Julie Terberg, a graphic designer and PowerPoint MVP, also points out that using PowerPoint’s themes can make your color combination choices easier (Figure 7). Theme colors have been chosen to look good together (although, still use caution) and to work well in both light and dark presentation environments.
Figure 7 – Using Theme Colors Make Your Choices Easier
The Forgiving Nature of Color Gradients
Interestingly enough, the process of combining colors is much more forgiving when using gradients—colors that fade into each other. PowerPoint 2010 offers a greatly improved, user-friendly interface for making gradients, by the way (Figure 8).
Figure 8 – Adding a Gradient to a Shape
Because nature regularly blends colors this way (think of a sunset), we are used to seeing colors gradually transition from one hue to the next, meaning that you can get away with combining just about any color set and still end up with a reasonably attractive and professional look. Just make sure the transitions are gradual.
Try blending colors to make a custom-designed slide background, a decorative shape—perhaps for a sectional background (Figure 9) or navigation button (Figure 10)—or even jazzy, 3-D text (Figure 11).
Figure 9 – Purple, Gold and Gray Gradient inside a Shape
Figure 10 – Gradient-filled Shape used as a Navigation Button
Figure 11 – Gradient-filled PowerPoint Text
Color and Text Considerations
Going back to the issues of color quantity and contrast (black dots on the white background), those considerations are especially important when slides contain text. Unless such text exists in a navigation button or is purely decorative, generally the goal is for audience members to be able to read it, right? Therefore, opting for a simple background that contrasts sharply with the text color helps the message pop out and attract attention (Figure 12).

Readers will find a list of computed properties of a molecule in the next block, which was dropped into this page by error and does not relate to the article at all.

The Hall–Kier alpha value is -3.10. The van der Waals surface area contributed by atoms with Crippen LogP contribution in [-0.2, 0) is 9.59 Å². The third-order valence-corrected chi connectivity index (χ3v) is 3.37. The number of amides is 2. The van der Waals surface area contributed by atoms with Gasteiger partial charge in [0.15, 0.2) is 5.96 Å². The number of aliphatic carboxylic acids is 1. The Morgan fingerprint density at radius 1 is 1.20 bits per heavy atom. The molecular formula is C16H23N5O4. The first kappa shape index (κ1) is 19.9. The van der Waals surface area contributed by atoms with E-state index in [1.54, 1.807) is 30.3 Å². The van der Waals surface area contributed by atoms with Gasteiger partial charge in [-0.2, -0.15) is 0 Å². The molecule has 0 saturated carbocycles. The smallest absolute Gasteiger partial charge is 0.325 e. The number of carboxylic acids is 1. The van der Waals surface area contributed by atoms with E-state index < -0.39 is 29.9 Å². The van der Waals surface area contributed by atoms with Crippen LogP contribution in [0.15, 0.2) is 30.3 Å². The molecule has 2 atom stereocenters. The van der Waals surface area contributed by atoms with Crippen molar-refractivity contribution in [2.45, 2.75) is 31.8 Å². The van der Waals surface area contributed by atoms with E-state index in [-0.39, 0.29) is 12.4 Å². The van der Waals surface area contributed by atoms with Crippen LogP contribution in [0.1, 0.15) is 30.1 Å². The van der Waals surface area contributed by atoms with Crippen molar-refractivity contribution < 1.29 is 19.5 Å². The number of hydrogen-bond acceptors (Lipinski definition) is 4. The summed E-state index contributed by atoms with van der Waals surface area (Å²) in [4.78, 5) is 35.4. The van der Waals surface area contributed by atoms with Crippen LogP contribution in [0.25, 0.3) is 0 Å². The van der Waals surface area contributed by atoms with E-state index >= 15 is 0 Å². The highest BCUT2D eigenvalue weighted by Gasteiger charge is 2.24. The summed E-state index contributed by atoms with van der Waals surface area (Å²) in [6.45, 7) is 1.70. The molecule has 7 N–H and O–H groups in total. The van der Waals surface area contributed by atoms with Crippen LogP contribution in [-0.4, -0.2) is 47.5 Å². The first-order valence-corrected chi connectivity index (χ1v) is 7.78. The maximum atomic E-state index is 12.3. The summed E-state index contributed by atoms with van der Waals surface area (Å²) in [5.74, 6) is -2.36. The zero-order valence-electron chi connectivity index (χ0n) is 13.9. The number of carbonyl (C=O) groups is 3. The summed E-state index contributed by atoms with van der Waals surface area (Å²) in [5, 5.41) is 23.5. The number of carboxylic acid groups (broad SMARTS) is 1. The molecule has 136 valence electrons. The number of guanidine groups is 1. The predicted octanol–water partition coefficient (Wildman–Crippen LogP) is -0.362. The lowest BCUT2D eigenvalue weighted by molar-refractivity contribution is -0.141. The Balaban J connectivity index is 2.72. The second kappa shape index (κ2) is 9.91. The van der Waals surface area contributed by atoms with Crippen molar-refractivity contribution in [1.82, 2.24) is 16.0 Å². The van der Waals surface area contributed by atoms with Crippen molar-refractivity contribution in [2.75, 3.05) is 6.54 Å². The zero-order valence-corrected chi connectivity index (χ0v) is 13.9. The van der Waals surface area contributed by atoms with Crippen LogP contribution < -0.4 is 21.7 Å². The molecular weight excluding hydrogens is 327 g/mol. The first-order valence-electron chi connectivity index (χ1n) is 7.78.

Figure 12 – Text Color should Contrast Sharply with a Background
Placing text on top of pictures is popular but can be tricky because controlling the contrast then becomes more difficult. The solution, again, is to make sure the text color contrasts as much as possible with a majority of the picture’s colors and then add a distinct shadow or glow to the text (Figure 13).
Figure 13 – Shadow on Text Helps it Appear more Distinct on top of a Picture
General Color Issues
Here are a few additional PowerPoint-related color tips we’ve discovered over the years:
Using red text is almost never a good idea. That particular color, of all colors, tends to washout when projected on a screen if any kind of unwanted ambient light also hits the screen—perhaps from sunlight streaking through a window or glare from a poorly aimed stage light.
Unless there is a particularly good reason for using brightly colored text … don’t. Stick with white or light beige on a dark background or black (or otherwise very dark color) on a light background. Your slides will have a more professional appearance as a result.
Stay away from gradients in text unless the words are large and intended to be primarily decorative in nature.
When using gradients, simplicity is your friend. Limit the number of colors, and, whenever possible, try using combinations that are readily found in nature for maximum appeal.
Robert Lane is a US-based presentation consultant specializing in visually interactive communication theory and is the author of Relational Presentation: A Visually Interactive Approach. His Web site, www.aspirecommunications.com, features free demonstration video clips, tutorials, guides, and other resources that further explain the concepts discussed in this article. Contact him at: firstname.lastname@example.org. References, visual examples, and additional resources are available on the Aspire web site.